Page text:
Everton vs AFC Bournemouth Match Review
Former outcast Oumar Niasse was transformed into the comeback king with his first two Premier League goals for Everton as they came from behind to beat Bournemouth 2-1.
Twelve months ago the Senegal international was without a squad number, banished from the first-team dressing room and playing for the under-23s after manager Ronald Koeman decided on the basis of a 45-minute pre-season friendly appearance he was not up to the task.
But with Everton’s failure to sign an adequate for Romelu Lukaku in the summer Koeman was forced to eat humble pie and recall the striker, a £13.5million signing by Roberto Martinez in February 2016.
After scoring in the midweek Carabao Cup win over Sunderland, Niasse came off the bench on Saturday to score twice in the final 13 minutes and turn around a game heading the visitors’ way after Josh King’s goal early in the second half.
It capped a remarkable about turn in the fortunes of the 27-year-old, who last season was told to find a new club and trained with the u23s without complaint before going to Hull on loan where he scored five times in 19 appearances.
A deadline-day move to Crystal Palace collapsed in the final hour in August as Koeman realised he could not sign the striker he wanted and Niasse’s rehabilitation began – although even the Dutchman could not have envisaged how quick an impact his previously unwanted striker would make.
With Everton labouring to respond to King’s first league goal of the season, created by a burst of pace which the Toffees are so lacking, after 49 minutes of tedium Koeman made a double change with Niasse and Tom Davies replacing Wayne Rooney and Davy Klaassen.
Their effect was almost instantaneous with Niasse starting and finishing the move from Davies’ through-ball to equalise in the 77th minute.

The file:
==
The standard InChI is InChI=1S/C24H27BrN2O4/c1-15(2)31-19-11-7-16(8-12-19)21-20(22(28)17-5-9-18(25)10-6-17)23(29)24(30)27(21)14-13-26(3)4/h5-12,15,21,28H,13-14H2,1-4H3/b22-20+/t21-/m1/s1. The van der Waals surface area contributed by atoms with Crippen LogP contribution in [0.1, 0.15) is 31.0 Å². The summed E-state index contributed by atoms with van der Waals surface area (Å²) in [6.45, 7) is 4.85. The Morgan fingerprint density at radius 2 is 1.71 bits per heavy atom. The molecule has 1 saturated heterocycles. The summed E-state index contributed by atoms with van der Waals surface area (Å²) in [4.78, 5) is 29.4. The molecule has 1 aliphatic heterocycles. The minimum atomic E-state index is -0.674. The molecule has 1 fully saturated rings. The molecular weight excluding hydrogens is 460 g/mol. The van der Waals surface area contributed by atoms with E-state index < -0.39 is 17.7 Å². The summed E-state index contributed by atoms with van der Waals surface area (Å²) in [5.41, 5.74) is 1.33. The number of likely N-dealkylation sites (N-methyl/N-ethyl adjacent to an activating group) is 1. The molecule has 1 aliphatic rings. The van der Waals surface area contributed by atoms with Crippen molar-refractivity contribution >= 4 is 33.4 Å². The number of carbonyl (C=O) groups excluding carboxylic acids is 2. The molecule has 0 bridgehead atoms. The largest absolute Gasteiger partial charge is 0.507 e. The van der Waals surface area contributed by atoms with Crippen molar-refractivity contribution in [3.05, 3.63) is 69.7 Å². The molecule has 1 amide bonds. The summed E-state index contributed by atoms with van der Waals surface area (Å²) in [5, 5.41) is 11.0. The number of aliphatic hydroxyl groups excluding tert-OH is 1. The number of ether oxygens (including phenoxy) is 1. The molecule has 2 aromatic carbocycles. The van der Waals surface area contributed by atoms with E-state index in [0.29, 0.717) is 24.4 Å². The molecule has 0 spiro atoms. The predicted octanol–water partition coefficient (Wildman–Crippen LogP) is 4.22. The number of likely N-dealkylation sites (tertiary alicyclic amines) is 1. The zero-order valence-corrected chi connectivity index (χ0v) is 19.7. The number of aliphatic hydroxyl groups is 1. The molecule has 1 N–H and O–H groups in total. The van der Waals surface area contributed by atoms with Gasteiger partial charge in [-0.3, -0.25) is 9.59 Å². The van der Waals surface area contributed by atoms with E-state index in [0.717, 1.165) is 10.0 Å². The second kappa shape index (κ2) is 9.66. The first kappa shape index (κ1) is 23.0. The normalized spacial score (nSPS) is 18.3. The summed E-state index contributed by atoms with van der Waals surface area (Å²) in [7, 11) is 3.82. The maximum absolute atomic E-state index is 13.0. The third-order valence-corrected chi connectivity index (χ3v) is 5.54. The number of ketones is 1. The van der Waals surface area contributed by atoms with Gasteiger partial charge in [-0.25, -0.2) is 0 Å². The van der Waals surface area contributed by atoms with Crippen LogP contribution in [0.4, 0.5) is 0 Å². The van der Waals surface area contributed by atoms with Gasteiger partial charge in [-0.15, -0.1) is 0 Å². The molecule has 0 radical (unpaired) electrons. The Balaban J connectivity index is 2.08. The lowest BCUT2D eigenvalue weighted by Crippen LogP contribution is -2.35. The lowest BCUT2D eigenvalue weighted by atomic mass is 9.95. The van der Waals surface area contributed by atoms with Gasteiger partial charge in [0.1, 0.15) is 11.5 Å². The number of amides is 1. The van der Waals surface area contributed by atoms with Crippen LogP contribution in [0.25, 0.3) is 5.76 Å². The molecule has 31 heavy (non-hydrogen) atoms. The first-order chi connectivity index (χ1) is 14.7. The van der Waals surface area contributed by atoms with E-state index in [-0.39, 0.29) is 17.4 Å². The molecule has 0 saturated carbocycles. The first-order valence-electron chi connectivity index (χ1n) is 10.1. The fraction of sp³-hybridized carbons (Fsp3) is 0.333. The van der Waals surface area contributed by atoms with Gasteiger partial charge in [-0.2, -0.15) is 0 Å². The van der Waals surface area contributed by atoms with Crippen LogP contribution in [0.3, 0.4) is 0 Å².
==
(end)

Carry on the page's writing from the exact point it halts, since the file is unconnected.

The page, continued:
The roar from Goodison suggests the striker is already something of a cult hero and it got even louder when he bundled home a deflected cross eight minutes from the end.
In doing so Niasse eased the growing pressure on Koeman, whose team ended a run of four successive league defeats to climb out of the bottom three.
The great irony was that he was saved by the man he could not sell and not any of the £150million of talent the Dutchman bought in the summer.
Up until Niasse’s brilliant cameo the main talking point had been whether Simon Francis had elbowed Rooney in a first-half aerial collision.
Replays suggested the Bournemouth centre-back had caught the former England captain with a flat arm but Rooney was not happy about the challenge, which left him with blood running into his left eye and required two bouts of treatment and a change of shorts and socks.
Jermain Defoe should have doubled the visitors’ lead before Everton got back in the game but goalkeeper Jordan Pickford saved with his foot, and after Mason Holgate’s effort was cleared inches off the line by Andrew Surman the stage was clear for Niasse.